The Great Canadian Maple Syrup Heist
On the morning of July 30, 2012, an accountant named Michel Gauvreau arrived at the Global Strategic Maple Syrup Reserve, housed in a huge red brick warehouse on the side of the Trans-Canadian Highway in Saint-Louis-de-Blandford, about two hours northeast of Montreal. Inside, baby-blue barrels of maple syrup were stacked six high in rows hundreds deep. Full, each barrel weighs about 620 pounds. With grade A syrup trading at about $32 per gallon, that adds up to $1,800 a barrel, approximately 13 times the price of crude oil.
The fiscal year was coming to a close, and the Federation of Québec Maple Syrup Producers had hired Gauvreau’s company, Veragrimar, to audit its inventory. Québec dominates the maple syrup market, and since 2002 the Federation has operated as a legal cartel, setting production quotas and prices, authorizing buyers, and stockpiling syrup. There were around 16,000 barrels here, about one-tenth of Québec’s annual production. The gap between the rows was barely wide enough to walk through, and the rubber soles of Gauvreau’s steel-tip boots stuck to the sugar-coated concrete floor.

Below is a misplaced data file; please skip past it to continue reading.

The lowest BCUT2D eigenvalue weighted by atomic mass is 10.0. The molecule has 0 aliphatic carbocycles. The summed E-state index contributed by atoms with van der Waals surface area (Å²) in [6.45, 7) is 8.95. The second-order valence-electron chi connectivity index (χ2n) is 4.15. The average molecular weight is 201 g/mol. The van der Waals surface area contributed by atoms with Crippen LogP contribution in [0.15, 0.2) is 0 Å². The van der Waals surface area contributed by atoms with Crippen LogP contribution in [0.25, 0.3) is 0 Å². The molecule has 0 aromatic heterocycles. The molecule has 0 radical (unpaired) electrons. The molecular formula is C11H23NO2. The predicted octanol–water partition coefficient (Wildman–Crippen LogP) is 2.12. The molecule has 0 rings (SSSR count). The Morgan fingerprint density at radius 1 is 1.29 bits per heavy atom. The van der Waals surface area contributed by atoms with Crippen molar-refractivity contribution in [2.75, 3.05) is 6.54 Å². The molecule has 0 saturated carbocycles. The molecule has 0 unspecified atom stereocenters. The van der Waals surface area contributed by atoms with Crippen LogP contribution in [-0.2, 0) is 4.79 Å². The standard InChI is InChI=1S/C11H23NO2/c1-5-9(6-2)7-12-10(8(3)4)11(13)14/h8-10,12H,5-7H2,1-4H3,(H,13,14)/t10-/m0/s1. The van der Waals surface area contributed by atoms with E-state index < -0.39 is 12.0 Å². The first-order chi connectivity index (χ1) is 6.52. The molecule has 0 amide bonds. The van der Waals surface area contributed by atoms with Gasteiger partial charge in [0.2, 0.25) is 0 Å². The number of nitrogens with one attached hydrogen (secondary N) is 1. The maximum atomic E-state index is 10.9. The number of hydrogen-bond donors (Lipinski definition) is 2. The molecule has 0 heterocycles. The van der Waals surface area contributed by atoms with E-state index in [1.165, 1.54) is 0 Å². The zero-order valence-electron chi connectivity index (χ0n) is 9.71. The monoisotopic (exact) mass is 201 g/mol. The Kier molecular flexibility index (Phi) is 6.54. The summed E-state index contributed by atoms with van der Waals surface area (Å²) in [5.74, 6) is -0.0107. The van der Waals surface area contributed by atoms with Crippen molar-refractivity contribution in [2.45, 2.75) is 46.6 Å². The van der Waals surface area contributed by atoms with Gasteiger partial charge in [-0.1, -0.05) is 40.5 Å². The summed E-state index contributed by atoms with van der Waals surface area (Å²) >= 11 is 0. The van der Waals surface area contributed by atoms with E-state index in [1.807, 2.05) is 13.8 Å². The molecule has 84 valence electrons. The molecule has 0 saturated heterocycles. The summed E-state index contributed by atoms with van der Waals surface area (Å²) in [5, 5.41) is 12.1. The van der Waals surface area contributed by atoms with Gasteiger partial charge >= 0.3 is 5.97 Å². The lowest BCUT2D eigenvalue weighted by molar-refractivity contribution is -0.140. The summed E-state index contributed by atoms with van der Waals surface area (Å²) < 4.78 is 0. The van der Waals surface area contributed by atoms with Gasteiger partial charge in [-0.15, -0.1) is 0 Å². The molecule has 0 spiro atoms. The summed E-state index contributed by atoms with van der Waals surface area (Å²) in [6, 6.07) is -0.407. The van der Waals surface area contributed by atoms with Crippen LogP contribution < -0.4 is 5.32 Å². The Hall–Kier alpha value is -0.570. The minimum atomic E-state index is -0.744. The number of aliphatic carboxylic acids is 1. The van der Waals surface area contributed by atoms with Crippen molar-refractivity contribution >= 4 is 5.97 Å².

He scaled a row of barrels and was nearing the top of the stack when one of them rocked with his weight. He nearly fell. Regaining his balance, he rattled the barrel: It was light because it was empty. He soon found others that were empty. After notifying the Federation’s leaders and returning with them to examine the stockpile, they unscrewed the cap on a full barrel. The liquid inside was not goopy, brown, or redolent with the wintry scent of vanilla, caramel, and childhood; it was thin, clear, and odorless. It was water.